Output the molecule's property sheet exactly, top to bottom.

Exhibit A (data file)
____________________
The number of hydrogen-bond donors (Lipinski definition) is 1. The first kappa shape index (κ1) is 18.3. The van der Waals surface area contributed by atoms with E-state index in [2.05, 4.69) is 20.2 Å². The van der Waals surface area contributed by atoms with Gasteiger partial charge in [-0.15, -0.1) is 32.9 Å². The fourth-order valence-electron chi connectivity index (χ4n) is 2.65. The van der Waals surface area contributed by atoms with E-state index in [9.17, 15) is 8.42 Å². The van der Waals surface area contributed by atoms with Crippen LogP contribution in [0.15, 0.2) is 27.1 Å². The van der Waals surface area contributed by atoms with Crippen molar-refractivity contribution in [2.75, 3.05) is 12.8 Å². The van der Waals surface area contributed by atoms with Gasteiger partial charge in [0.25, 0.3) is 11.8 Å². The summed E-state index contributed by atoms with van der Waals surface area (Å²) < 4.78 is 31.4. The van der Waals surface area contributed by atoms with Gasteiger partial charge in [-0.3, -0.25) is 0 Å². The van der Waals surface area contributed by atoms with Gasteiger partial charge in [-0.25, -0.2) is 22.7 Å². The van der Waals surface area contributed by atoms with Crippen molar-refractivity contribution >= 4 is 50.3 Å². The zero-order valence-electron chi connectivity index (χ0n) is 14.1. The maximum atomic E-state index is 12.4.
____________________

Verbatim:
The number of hydrogen-bond donors (Lipinski definition) is 1. The first kappa shape index (κ1) is 18.3. The van der Waals surface area contributed by atoms with E-state index in [2.05, 4.69) is 20.2 Å². The van der Waals surface area contributed by atoms with Gasteiger partial charge in [-0.15, -0.1) is 32.9 Å². The fourth-order valence-electron chi connectivity index (χ4n) is 2.65. The van der Waals surface area contributed by atoms with E-state index in [9.17, 15) is 8.42 Å². The van der Waals surface area contributed by atoms with Crippen LogP contribution in [0.15, 0.2) is 27.1 Å². The van der Waals surface area contributed by atoms with Crippen molar-refractivity contribution in [2.75, 3.05) is 12.8 Å². The van der Waals surface area contributed by atoms with Gasteiger partial charge in [0.25, 0.3) is 11.8 Å². The summed E-state index contributed by atoms with van der Waals surface area (Å²) < 4.78 is 31.4. The van der Waals surface area contributed by atoms with Gasteiger partial charge in [-0.3, -0.25) is 0 Å². The van der Waals surface area contributed by atoms with Gasteiger partial charge in [-0.25, -0.2) is 22.7 Å². The van der Waals surface area contributed by atoms with Crippen molar-refractivity contribution >= 4 is 50.3 Å². The zero-order valence-electron chi connectivity index (χ0n) is 14.1. The maximum atomic E-state index is 12.4.